Sister CitiesCredit: Tori Howard

Sister Cities Colette Freedman’s dark comedy may be based on a familiar premise—estranged family members are reunited by the death of a parent—but her agility with dialogue and gift for creating interesting characters make it extraordinary, particularly a powerful flashback in the second half of evening that pulls it all together. Chimera Ensemble’s production starts rough, though Norma Chacon and Rainee Denham turn in fine, passionate performances; Chacon in particular blazes throughout as the spoiled youngest daughter. Others in the cast seem stiff and uncomfortable, and the pace of the show is at times too slow. As it progresses, however, the quality of the acting and pace pick up, thanks in large part to Freedman’s superb storytelling. Ashley Neal directs. —Jack Helbig

The Starlight Lounge Presents Bracket and SpootzCredit: Evan Mills

The Starlight Lounge Presents Bracket and Spootz Directed by Susan Glynn with music by David Yontz and Griffin Wenzler, this hour-long one-act is one weird, funny romp through the Catskills. At the aging Starlight Lounge, resident performers Bracket (Wenzler) and Spootz (James Conklin) haven’t given up on their shot at stardom, something they owe their late, great mentor, “showbiz guy” Dolph Starlight (whose photo they pray to as a preshow ritual). Wenzler and Conklin are off-kilter and charming as the wacky singing-and-dancing vaudeville duo, doing their best to impress enigmatic Hollywood impresario Ace Jefferson, played by a cloying and slippery Andy Bolduc. As he sings, “I’m a wheeler, I’m a dealer, I once played bocce with Garrison Keillor,” Ace may not be what he seems, but the Starlight crew is too starstruck to notice, and mayhem appropriately ensues. —Marissa Oberlander

Thee Trinity The “controversial” thrust of Thee Trinity, Polemic Theater’s painfully horrendous face plant of a debut, is that there are focus groups in the afterlife. “Jay” (Jesus Christ), “Holly” (the Holy Ghost), and “Lucy” (Lucifer) are having a kind of heavenly board meeting. To improve customer satisfaction for “corporeals” (read “Muggles”) on their journeys through heaven and hell, the empyreal board has summoned Albert Einstein, Oscar Wilde, and—from the pit of Hades, where he’s continuously raped by 72 male virgins for eternity—Osama bin Laden. So much here is amiss (playwright Rick Roberts’s Wilde is an offensive sham) that the play isn’t so much a play as a sniggering, interminable joke that isn’t funny. —Max Maller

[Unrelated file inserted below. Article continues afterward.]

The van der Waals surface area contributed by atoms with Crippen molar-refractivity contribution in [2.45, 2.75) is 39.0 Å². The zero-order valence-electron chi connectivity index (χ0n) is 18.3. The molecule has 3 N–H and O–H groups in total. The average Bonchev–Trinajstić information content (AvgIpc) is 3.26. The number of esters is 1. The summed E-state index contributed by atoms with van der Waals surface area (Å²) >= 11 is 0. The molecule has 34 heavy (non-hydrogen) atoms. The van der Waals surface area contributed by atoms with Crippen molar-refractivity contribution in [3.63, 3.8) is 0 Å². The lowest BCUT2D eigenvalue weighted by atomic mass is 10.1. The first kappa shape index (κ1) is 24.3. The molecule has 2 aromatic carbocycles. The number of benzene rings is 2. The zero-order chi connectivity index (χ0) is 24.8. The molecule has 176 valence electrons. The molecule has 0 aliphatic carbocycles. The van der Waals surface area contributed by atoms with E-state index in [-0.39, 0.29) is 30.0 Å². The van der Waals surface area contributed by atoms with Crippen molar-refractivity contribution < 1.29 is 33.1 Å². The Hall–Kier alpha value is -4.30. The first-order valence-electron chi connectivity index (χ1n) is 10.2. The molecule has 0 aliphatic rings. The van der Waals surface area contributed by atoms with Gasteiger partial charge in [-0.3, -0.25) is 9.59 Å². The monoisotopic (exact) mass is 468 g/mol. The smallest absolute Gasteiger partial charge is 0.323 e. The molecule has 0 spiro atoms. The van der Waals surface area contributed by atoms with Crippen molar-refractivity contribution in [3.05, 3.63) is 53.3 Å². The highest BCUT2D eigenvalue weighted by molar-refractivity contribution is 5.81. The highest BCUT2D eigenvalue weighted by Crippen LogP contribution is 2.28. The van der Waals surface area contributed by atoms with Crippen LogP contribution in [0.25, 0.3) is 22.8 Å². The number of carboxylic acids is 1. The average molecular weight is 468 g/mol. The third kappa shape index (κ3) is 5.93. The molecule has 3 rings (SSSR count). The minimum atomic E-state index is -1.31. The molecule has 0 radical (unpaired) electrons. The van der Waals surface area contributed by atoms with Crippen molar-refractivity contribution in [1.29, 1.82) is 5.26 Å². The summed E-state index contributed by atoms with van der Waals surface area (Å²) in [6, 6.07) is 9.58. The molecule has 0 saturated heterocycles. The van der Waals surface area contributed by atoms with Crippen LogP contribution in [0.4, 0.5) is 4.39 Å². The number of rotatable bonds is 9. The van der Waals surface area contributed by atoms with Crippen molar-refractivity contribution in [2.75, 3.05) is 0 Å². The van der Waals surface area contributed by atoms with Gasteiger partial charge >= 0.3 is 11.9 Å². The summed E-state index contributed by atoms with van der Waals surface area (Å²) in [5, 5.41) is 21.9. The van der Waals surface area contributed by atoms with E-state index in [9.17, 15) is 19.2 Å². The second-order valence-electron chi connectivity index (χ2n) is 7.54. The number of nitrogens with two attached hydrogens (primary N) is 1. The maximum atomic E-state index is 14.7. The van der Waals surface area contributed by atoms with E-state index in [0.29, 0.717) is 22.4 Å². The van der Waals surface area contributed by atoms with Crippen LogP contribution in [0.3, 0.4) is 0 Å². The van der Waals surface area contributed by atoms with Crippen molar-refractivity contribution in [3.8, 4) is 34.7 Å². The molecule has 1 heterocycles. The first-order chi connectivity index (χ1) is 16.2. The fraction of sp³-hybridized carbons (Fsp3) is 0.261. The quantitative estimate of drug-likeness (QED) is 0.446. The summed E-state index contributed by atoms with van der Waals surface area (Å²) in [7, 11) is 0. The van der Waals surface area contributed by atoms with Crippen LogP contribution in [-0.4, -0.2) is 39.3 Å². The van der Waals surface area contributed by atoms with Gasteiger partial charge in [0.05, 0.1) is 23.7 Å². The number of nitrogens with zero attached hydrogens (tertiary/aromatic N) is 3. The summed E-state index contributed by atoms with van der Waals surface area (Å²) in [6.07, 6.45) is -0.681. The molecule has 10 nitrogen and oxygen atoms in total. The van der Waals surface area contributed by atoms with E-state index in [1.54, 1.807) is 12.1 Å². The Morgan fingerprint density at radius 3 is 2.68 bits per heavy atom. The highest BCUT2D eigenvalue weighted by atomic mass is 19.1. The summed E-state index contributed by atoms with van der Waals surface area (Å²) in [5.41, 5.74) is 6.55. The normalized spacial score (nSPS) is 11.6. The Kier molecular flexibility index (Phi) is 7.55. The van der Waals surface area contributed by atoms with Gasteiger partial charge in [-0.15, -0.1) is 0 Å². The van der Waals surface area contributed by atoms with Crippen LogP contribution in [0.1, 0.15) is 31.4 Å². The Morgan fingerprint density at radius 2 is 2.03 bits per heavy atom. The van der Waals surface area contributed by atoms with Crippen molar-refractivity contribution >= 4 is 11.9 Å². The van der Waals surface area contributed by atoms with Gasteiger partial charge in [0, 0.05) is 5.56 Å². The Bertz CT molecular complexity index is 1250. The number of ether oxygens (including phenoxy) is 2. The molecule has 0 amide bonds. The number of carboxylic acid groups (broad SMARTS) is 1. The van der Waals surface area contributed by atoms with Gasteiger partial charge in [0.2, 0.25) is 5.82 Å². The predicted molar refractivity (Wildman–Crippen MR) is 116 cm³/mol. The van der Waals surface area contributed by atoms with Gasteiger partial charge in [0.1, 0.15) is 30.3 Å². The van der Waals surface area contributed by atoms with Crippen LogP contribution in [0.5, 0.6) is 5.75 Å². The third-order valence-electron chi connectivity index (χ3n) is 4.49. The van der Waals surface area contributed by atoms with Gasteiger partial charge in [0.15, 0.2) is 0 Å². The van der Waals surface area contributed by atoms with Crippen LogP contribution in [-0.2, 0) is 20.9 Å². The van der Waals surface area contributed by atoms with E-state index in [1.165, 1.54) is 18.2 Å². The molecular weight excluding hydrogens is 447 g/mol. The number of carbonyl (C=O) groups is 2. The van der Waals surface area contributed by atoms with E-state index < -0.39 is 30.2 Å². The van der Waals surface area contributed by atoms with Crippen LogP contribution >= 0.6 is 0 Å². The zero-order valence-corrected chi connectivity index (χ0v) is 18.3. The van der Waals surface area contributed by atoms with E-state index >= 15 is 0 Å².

Under the Gun’s The Time Is Now (Starting Tomorrow)Credit: Jerry Schulman Photography

The Time Is Now (Starting Tomorrow) Under the Gun revisits some sketch comedy fundamentals in this prime-time weekend revue. A boss confuses an underling with NSFW double entendres, siblings throw a funeral service for a beloved pet, wacky beatnik poets act wacky, and Hillary Clinton swings hard for the millennial vote. Individual personalities provide comedic glimmers here and there, but there’s something stilted and awry in the back-and-forth of it all. Other than the pretty decent gag about a Cheers-obsessed patient recovering from a coma, most bits begin and end on the same flimsy premises, then get muffled out by poor sound cues. —Dan Jakes v